Tuesday, August 23, 2011
NETWORK (1976) vs. ROCKY (1976)
I remember the 1976 Oscar race coming down to two movies. With all due respect to Taxi Driver, All the President's Men and Bound for Glory, the two major candidates were Network and Rocky. Rocky ended up winning Best Picture and Director and Network won three of the four acting awards plus Best Original Screenplay. But which won should have really won Best Picture that year?
The case for Network: Watching Network again for the first time in many years I'm struck by how modern it seems. Sensationalism in news and reality shows (Network had a group of revolutionaries with their own television show called the Mao Tse Tung Hour) is pretty much the norm for media today. I think Paddy Chayevsky’s screenplay for Network is a towering literary achievement. The performances by Faye Dunaway and William Holden and Robert Duvall are all strong. Ned Beatty and Beatrice Straight were nominated for Oscars (Straight even won) for basically one scene apiece. And Peter Finch as newscaster Howard Beale is nothing short of astonishing. Director Sidney Lumet brought it all together in what I think is his finest film. It’s funny, relevant and who that sees it can forget “I’m as mad as hell and I’m not gonna take it any more?” I thought Network was really a superb film all the way around. I’m having doubts Rocky can go the distance on this one.
The case for Rocky-Maybe the ultimate crowd pleaser picture. Also, the ultimate underdog picture. And the character of Rocky Balboa? What movie goer doesn’t know who Rocky Balboa is? The music? Gonna Fly Now may have been what won Rocky the Oscar in the first place. How could you vote for something else with that inspirational music playing in your head? And the final fight scene is exciting even after repeated views. A memorable movie-no doubt. But was it really enough to beat Network?
While I’m thinking this over, I’ll reminisce about some of the other movie titles that came out in 1976 that did not make the 1001 Movies You Must See Before You Die cut.
1. The Bad News Bears, If you were thirteen when this movie came out, you pretty much had to go see it.
2. The Big Bus, I know I saw this. It seemed like it was about this giant bus and you could do all these things on this bus like bowling. And it was like The Love Boat, only a bus and…whose idea was this anyway?
3. Bound for Glory, I wouldn’t have pictured David Carradine as Woody Guthrie. Still don’t really.
4. Buffalo Bill and the Indians, or Sitting Bull's History Lesson, Not the most memorable of Robert Altman’s movies, but you know, this one may warrant a second look.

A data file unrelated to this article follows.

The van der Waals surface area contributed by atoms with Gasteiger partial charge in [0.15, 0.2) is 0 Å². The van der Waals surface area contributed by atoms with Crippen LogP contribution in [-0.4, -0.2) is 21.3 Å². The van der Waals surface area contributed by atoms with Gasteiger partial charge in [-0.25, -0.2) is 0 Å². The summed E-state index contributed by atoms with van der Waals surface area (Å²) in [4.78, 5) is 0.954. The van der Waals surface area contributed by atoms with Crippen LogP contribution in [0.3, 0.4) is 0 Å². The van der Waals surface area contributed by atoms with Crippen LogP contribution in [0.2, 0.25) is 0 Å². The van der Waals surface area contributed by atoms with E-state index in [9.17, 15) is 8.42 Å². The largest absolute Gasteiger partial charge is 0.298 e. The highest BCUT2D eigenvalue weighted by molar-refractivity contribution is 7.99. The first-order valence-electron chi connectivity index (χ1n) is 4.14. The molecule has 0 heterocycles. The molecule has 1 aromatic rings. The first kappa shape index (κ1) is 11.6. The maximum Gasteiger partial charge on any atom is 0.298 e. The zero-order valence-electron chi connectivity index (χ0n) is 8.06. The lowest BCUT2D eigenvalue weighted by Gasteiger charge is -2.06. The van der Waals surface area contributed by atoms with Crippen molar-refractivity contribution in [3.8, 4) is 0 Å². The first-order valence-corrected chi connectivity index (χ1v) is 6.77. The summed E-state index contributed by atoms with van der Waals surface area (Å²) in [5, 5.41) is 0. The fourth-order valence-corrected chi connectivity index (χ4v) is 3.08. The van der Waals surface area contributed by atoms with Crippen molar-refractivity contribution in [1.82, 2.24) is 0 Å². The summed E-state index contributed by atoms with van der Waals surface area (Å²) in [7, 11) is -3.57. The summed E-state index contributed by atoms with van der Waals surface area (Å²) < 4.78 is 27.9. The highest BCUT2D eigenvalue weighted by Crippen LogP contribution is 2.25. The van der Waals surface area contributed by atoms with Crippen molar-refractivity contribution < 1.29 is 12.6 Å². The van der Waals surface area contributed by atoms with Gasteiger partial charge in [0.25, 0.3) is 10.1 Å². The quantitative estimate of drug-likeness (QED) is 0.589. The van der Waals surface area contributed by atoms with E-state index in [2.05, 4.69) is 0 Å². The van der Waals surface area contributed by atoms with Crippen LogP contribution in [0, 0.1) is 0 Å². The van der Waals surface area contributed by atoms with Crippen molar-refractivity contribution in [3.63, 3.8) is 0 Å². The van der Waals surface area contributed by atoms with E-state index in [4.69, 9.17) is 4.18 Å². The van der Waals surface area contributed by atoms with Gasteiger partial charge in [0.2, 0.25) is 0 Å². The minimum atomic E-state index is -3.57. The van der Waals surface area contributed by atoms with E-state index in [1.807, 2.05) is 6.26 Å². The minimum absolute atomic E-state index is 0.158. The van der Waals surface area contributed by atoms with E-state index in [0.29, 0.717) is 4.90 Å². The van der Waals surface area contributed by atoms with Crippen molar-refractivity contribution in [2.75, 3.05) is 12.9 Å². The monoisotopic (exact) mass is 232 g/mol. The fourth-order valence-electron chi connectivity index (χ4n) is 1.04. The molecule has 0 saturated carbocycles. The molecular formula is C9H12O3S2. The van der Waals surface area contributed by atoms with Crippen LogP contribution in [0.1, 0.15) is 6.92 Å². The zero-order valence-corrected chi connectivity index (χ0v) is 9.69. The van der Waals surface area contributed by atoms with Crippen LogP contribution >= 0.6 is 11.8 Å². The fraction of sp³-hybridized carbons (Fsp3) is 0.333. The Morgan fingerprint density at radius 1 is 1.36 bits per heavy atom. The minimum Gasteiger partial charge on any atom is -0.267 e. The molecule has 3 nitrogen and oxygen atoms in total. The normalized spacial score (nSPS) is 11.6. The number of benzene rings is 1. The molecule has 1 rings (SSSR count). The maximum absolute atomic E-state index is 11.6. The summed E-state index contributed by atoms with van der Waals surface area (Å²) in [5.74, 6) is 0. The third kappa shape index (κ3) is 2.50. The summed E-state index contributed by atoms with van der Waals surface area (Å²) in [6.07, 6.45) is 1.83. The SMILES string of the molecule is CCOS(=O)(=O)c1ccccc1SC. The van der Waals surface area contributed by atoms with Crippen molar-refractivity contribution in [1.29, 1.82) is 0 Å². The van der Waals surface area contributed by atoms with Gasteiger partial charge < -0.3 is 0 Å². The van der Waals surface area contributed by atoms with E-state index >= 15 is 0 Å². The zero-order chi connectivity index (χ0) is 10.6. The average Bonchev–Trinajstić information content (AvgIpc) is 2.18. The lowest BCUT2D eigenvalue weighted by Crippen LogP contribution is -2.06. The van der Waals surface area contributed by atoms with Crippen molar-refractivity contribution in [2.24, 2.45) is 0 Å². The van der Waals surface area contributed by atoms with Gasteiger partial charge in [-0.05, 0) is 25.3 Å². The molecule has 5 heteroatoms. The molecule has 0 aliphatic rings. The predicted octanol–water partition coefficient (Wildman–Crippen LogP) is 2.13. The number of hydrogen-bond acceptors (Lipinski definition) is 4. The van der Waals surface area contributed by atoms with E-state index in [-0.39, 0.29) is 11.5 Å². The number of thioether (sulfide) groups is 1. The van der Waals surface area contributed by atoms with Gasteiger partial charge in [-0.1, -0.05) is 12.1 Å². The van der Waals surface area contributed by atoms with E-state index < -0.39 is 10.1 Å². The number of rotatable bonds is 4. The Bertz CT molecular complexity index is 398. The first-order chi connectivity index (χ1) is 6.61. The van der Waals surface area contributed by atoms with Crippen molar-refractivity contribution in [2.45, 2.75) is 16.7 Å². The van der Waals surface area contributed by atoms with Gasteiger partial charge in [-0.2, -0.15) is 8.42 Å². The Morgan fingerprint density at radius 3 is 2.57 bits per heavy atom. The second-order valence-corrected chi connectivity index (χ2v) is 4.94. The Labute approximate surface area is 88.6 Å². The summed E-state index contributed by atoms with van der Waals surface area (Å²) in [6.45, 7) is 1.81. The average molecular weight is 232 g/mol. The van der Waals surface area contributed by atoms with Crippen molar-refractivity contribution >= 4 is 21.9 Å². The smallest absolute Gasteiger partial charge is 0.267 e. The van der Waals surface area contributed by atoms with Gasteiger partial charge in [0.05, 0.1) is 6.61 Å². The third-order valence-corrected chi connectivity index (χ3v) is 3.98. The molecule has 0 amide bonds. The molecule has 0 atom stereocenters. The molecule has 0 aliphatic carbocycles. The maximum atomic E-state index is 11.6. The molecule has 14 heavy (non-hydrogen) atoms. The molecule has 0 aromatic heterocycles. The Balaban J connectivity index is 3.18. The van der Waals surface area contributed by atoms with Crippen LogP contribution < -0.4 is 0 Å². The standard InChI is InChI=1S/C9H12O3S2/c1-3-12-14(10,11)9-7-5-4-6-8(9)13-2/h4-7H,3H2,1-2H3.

5. Car Wash, I certainly didn’t hear the song “Car Wash” enough in late 70’s!
6. The Enforcer, Callahan and Lacey?
7. Futureworld, It had been a long time since I had seen this one. I thought, “Yeah, the sequel to Westworld was actually pretty good.” After viewing it a couple of years ago….eh, not so good.
8. The Gumball Rally, A strange multi-car race around the world. Like It’s a Mad, Mad, Mad, Mad World with lesser known stars. Though I do remember Raul Julia was in it.
9. King Kong, I was surprised to see that this infamous remake actually did pretty well at the box-office.
10. Lipstick, One of the Hemingway sisters gets raped and the other one guns down the rapist. I think that’s what happens.
11. Logan's Run, Yes, when I saw this movie I too thought thirty was old. Hah! There is no sanctuary!
12. Marathon Man, Hoffman-Olivier-Schesinger-Goldman. Top line thriller. Consider this one for the next 1001 Movie edition, why don’t you?
13. Murder by Death, Main draw today would probably be to see Truman Capote act.
14. The Omen, I actually owned the book on this one. But little did I know at the time it was just a novelization! I feel had!
15. The Pink Panther Strikes Again, The best of the Pink Panther movies was The Return of the Pink Panther, though it’s easy to get them confused.
16. The Sailor Who Fell from Grace with the Sea, I admit when I think of this movie, the first thing I think of is the infamous Playboy pictorial featuring Sarah Miles. If you can overlook that, and I admit it’s hard for me to do, it’s a pretty good film.
17. The Shootist, Fitting farewell for John Wayne.
18. Silent Movie, I’m guessing Mel Brooks being the last filmmaker to have a major studio finance a non-talking picture of his is a record that may last forever.
19. Silver Streak, First and best Wilder/Pryor teaming. Of course, I didn’t see their last couple of films, but I still feel pretty safe in that assertion.
20. That's Entertainment Part 2, Old MGM musical clips on the big screen may have worked in 1974, but by 1976, the time had passed.
The final decision: Howard “The Mad Prophet of the Air Waves” Beale defeats Rocky “The Italian Stallion” Balboa by a TKO in the 10th round. We'll have the details on the 11 o'clock news as soon as we make them up.